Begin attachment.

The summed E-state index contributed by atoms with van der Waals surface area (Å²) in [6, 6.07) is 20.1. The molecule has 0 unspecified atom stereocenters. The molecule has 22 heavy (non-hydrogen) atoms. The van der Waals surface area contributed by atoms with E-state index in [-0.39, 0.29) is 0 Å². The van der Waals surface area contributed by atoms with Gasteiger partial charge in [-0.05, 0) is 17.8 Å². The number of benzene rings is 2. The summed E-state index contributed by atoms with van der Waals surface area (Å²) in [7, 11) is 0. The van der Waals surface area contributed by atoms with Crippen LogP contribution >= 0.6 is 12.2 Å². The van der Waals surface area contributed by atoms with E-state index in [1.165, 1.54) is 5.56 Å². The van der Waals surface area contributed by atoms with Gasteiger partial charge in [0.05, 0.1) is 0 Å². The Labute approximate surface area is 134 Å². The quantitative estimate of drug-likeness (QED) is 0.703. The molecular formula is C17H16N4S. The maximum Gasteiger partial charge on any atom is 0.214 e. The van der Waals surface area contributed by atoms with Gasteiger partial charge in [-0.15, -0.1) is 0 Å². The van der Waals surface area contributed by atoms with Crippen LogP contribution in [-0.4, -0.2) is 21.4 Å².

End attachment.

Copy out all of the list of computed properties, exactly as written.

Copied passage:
The summed E-state index contributed by atoms with van der Waals surface area (Å²) in [6, 6.07) is 20.1. The molecule has 0 unspecified atom stereocenters. The molecule has 22 heavy (non-hydrogen) atoms. The van der Waals surface area contributed by atoms with E-state index in [-0.39, 0.29) is 0 Å². The van der Waals surface area contributed by atoms with Gasteiger partial charge in [-0.05, 0) is 17.8 Å². The number of benzene rings is 2. The summed E-state index contributed by atoms with van der Waals surface area (Å²) in [7, 11) is 0. The van der Waals surface area contributed by atoms with Crippen LogP contribution >= 0.6 is 12.2 Å². The van der Waals surface area contributed by atoms with E-state index in [1.165, 1.54) is 5.56 Å². The van der Waals surface area contributed by atoms with Gasteiger partial charge in [0.05, 0.1) is 0 Å². The Labute approximate surface area is 134 Å². The quantitative estimate of drug-likeness (QED) is 0.703. The molecular formula is C17H16N4S. The maximum Gasteiger partial charge on any atom is 0.214 e. The van der Waals surface area contributed by atoms with Gasteiger partial charge in [-0.15, -0.1) is 0 Å². The van der Waals surface area contributed by atoms with Crippen LogP contribution in [-0.4, -0.2) is 21.4 Å².